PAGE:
What is a Portrait?
The short answer is that a portrait is an image showing “the likeness” of a person by featuring his or her face. You've probably noticed that old photographs often look rigid and dull. Reason being, photographers would have to use neck braces and/or posing chairs to keep subjects from moving, due to the fact that old cameras had to have looonnng exposures.
Nowadays we have more creative freedom with our portraits due to the advent of digital photography and post-production processing tools like Adobe® Photoshop® and Lightroom®.
Even still, compared to a camera lens, our eyes are better able to process more color, shape, definition, and light. Knowing this, it is our job as photographers to manipulate the imperfections of a camera lens to offer the most flattering view of a subject or model.
The most important thing when taking portraits? Photographers need to be aware of the subjects chin and jawline. Digital images tend to flatten the subject; so if the defining lines of the chin and neck are absent, you could make the person look flat with no dimension.
What are the Different Portrait Camera Angles?
There are five camera angles that you should be aware of when taking portrait photos. Starting with the highest to lowest angles: Bird’s Eye View, High View, Neutral View, Low View, and Worm’s Eye View.
Bird’s Eye View: Great for capturing people lying down on the ground or floor, or a person’s upper body clothing/accessories. One fun trick is to have your subject pose with a smile and look down at a 45-degree angle. This pose is playful and gives the subject a sense of happiness and child-like innocence. It’s recommended to only use this angle to highlight hair or facial features, otherwise you could make people appear shorter than they actually are.
"A chicken is a bird right?"
High Camera Angle: This angle is best for head and shoulders shots because the jawline of the subject is strengthened; it also eliminates the risk of creating the dreaded double-chin. Most magazine covers use this angle to offer the most flattering portraits. Stand straight at the subject’s eye line to take this photo.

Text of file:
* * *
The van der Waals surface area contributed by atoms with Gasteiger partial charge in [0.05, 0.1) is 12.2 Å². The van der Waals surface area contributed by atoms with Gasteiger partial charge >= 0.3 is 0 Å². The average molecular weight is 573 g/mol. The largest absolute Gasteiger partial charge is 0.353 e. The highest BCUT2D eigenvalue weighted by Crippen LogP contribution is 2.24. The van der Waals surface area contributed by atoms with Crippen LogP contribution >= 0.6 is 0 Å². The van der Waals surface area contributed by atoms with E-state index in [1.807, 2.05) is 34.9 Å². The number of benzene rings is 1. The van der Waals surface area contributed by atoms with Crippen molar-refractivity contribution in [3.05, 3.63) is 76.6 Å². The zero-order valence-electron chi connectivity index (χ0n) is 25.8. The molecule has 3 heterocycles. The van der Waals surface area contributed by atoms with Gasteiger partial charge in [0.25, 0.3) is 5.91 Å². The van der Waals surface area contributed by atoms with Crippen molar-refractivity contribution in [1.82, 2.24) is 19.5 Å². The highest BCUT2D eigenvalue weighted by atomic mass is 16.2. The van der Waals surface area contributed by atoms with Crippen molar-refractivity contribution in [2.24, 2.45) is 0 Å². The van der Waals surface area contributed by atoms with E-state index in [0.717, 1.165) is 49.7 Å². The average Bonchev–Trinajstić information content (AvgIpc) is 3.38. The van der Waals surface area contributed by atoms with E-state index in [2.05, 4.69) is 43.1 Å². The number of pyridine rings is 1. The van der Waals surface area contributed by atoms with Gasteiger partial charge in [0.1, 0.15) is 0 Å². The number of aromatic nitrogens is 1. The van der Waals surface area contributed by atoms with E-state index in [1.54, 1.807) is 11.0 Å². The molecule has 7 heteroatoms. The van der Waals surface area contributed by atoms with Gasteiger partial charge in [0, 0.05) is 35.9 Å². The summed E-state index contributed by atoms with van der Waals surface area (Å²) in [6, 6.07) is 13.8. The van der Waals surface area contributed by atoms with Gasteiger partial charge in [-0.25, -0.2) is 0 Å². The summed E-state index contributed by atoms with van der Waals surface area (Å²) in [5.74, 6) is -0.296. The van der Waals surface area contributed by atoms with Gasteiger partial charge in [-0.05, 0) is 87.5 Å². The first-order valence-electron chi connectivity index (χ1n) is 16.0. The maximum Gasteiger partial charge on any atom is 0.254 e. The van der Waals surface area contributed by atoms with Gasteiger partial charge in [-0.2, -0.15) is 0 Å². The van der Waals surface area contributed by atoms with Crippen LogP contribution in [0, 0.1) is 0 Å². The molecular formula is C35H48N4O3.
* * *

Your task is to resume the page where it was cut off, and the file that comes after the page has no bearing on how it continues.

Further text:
Neutral Camera Angle: This is a waist high angle used for most human subjects. This angle is the “safest” choice and works with all types of clothing. The angle gives no sense of scale for the subject, so it works well for people who are below average height. This is the go-to angle for passport photos, yearbook photos, LinkedIn profiles, etc. It’s probably the most “honest” camera angle—meaning the closest to what the person looks like in real-life. Stand in an “arrow stance” (front leg bent and one leg straight back) in order to get just underneath the subject’s eye line.
"This picture contains no chicken"
Low Camera Angle: This angle suits almost all print, that is—magazines, brochures, postcards, and gallery pictures. This is a popular angle for business portraits because it makes the subjects look powerful and strong. It’s good for full body pictures. Think Greek statues. This angle is achieved by the photographer getting down on one or both knees and sitting on their heels.
"This is a serious poultry errr...portrait."
Worm’s Eye View: This is the go-to fashion editorial angle, requiring the photographer to get down on the ground or floor as if he/she is a worm. This angle makes people appear even more statuesque than the low camera angle. I like to call it the power or “queen/king” angle (especially if the person is looking down at the camera). It’s a very difficult angle to pull off if the model isn't posed right, but it really highlights the body shape and outfit when done correctly.
"We run this coop."
Bird's Eye View
Worm's Eye View
Questions? Would love to hear from you in the comments. Looking for a photography camp? iD Tech offers a number of different photography courses for kids and teens. Good luck!